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Most policies favored by Americans would be considered progressive. Tax the rich more. Background checks on all gun transactions. Infrastructure spending. Marriage equality. Roe. Immigration reform. Environmental concerns....and on and on.
Yet, the nation's federal economic policies continue moving us further to the conservative right.
Yes, it's complicated....but yesterday's vote in the Tea House on the farm bill is a perfect example that helps to explain the apparent contradiction, or disconnect.
Last June, Speaker of the House John Boehner (R-Ohio) forced a vote on a bill that would have cut $20 billion from SNAP. But conservatives said the cuts were not deep enough, Democrats said they were far too deep, and the bill failed, 234-195. That September, House Republicans drafted new legislation slashing $40 billion from the food stamp program. That bill passed the House with Republican votes only. After months of negotiations with the Democrat-controlled Senate, which wanted much lower cuts of around $4 billion, the House finally passed a farm bill 251-166 Wednesday that contains a "compromise" $9 billion in reductions to the food stamp program.
If necessary, reread that paragraph to capture the robust WTF-ness contained within.
What have Democrats and the White House been talking about most recently? Economic inequality, right? In fact, President Obama, followed by many other leading Democrats, defined economic inequality as the "defining issue of our time."
If economic inequality is the "defining issue of our time", as numerous leading Democrats have been claiming....and all the statistics, charts, graphs, and studies demonstrate that economic inequality is worse now in the U.S. than it has ever been in the industrialized modern era.....then what explains this.....
One hundred three Democrats voted against the farm bill, but 89 voted in favor. If 43 more Democrats had voted no, the farm bill would have failed.
If Democrats are actually serious when they repeat the talking point, 'economic inequality is the defining issue of our time', why vote to cut food benefits to those on the bottom of the economic inequality ladder?
If the $9 billion in food stamp reductions is added to the $11 billion cut from emergency stimulus funding to the SNAP program, the result means that approximately one million households will receive $90 less a month in food assistance. This while the richest of America's rich have captured almost all of the income gains over the last five years.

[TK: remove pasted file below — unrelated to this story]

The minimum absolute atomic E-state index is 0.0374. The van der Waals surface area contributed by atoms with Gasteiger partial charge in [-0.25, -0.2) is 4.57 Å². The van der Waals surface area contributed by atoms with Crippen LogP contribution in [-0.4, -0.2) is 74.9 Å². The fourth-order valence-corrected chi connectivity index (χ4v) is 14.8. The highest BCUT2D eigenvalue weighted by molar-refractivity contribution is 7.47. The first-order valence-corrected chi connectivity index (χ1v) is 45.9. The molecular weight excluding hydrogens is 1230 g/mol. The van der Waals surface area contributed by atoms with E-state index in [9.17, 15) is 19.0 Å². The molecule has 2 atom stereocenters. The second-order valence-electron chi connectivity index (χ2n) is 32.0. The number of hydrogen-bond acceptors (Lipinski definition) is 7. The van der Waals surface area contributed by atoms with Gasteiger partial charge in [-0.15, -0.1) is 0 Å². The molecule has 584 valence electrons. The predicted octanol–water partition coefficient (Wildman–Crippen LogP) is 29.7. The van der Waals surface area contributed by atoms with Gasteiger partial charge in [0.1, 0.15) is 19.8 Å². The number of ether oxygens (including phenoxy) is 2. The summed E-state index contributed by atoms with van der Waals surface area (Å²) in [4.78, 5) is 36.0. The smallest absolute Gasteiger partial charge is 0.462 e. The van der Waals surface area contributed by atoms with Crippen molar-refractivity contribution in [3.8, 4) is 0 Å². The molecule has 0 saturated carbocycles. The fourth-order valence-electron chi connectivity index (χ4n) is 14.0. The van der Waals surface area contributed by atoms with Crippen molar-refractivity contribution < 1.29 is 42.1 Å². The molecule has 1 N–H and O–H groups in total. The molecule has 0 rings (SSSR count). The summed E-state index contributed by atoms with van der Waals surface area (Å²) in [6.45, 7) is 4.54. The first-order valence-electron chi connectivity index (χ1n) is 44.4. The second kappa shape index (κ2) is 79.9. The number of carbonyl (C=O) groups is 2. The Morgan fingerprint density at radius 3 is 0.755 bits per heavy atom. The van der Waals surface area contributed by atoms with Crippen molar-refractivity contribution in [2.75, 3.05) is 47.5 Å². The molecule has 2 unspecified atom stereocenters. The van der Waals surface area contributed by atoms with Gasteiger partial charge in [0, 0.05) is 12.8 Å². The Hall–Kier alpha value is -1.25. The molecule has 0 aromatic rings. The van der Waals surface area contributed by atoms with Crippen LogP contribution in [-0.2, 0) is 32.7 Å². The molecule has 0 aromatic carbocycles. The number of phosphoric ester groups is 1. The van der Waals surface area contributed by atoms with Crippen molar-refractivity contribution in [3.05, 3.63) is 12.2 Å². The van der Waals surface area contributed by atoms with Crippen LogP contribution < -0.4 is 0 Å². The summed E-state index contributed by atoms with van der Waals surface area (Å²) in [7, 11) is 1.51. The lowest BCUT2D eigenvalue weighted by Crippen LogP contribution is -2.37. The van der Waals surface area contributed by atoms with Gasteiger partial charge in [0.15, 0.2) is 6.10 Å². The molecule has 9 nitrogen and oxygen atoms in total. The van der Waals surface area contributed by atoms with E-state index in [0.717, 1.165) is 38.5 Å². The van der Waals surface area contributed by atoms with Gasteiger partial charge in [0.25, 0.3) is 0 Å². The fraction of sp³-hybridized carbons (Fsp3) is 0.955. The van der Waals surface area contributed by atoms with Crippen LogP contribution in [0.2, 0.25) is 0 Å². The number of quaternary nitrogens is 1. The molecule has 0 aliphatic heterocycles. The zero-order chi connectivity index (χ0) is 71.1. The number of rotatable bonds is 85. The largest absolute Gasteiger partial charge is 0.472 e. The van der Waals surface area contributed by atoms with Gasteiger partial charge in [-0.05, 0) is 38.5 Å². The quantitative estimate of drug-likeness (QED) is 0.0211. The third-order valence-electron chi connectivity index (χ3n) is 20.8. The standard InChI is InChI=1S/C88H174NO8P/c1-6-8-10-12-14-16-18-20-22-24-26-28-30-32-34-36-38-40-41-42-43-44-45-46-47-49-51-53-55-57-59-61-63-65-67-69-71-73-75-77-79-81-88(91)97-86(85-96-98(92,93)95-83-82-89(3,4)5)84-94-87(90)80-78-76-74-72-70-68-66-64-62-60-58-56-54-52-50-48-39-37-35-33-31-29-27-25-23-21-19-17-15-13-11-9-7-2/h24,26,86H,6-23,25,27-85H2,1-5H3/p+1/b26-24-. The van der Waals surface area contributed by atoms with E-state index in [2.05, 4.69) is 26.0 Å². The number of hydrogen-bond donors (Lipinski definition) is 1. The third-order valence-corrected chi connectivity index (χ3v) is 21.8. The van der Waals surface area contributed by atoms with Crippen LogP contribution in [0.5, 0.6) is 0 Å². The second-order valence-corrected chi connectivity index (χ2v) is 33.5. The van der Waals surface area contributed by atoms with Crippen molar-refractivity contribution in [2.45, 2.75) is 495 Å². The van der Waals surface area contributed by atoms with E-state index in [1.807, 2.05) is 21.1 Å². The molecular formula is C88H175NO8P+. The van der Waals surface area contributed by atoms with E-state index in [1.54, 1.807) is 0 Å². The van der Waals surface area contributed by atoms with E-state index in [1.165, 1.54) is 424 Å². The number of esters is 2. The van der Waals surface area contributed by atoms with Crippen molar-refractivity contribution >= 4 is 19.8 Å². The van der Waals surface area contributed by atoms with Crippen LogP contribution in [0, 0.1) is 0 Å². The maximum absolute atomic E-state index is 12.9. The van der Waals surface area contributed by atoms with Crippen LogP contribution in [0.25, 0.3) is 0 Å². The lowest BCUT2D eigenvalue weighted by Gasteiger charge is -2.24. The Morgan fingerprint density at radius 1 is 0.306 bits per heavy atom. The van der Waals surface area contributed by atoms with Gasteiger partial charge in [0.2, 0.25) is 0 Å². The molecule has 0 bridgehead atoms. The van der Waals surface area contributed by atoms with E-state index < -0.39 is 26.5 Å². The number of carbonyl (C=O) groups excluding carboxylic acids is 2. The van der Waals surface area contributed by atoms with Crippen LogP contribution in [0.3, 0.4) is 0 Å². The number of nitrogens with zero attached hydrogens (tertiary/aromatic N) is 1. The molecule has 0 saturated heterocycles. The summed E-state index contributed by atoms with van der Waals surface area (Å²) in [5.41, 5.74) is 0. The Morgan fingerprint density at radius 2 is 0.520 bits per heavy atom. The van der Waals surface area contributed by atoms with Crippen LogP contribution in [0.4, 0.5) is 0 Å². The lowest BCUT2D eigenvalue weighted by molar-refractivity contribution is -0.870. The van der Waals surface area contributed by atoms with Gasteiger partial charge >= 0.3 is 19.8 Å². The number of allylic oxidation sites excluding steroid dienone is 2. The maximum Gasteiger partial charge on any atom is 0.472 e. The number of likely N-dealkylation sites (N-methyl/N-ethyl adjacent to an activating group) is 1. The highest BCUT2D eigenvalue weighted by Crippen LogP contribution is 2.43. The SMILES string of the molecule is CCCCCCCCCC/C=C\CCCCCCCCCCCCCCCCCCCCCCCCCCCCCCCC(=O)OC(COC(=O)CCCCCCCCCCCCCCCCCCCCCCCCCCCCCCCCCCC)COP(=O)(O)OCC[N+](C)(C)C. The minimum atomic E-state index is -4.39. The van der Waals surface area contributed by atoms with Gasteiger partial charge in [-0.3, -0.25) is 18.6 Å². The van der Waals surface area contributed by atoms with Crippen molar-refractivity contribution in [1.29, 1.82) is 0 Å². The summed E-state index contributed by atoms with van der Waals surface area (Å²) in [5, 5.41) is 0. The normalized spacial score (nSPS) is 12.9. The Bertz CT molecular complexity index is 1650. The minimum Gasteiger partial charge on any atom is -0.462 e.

If economic inequality is the "defining issue of our time", it seems that it has gotten lost in translation, no?
Therein lies the primary reason why, in spite of a progressive-leaning electorate, the nation's federal economic policies continue to move us to the right. I suggest that this has always been the case in America because, from it's formation, the federal government has seen it's role as the protectors of the investor class.
In the government's recent striving to protect and defend the investor class, Democrats, the alleged party of the people, have ever-so-methodically joined with the political party owned by the investor class, the GOP, to negate the will of the majority of Americans.
Naturally...this is all because of money in politics....now steroidally-enhanced by the egregious, bordering-on-treasonous, Citizens United ruling by the ultra-conservative Supreme Court. If you've forgotten....elected congressional members now spend an average of four hours, every day, fundraising for their re-election campaigns.
Wealthy political donors, through the activist groups they anonymously flood with cash, now write our laws, install important committee chairmanships and dictate our national policies.
So, while talking points about income and wealth inequality have been on the lips of quite a number of Democrats lately.....it's the money that is driving their votes. Yes, this may sound like a broken record, but the investor class is primarily interested in cutting government spending in order to clear the deck for lowering tax rates for themselves and trimming federal regulations on the business-kingdoms they sit atop.
Ergo, the mighty push to cut government spending during our worse modern economic catastrophe. Even to the point of cutting spending for Americans who are, and have been, struggling to pay for enough food for their families.
Sure, there are tradeoffs necessary in any compromise agreement. I get that. But if those tradeoffs under a Democratic president and Senate result in making a mockery of your own "defining issue of our time" talking point concerning inequality......then all that talking point is....is talk.
And talk is cheap.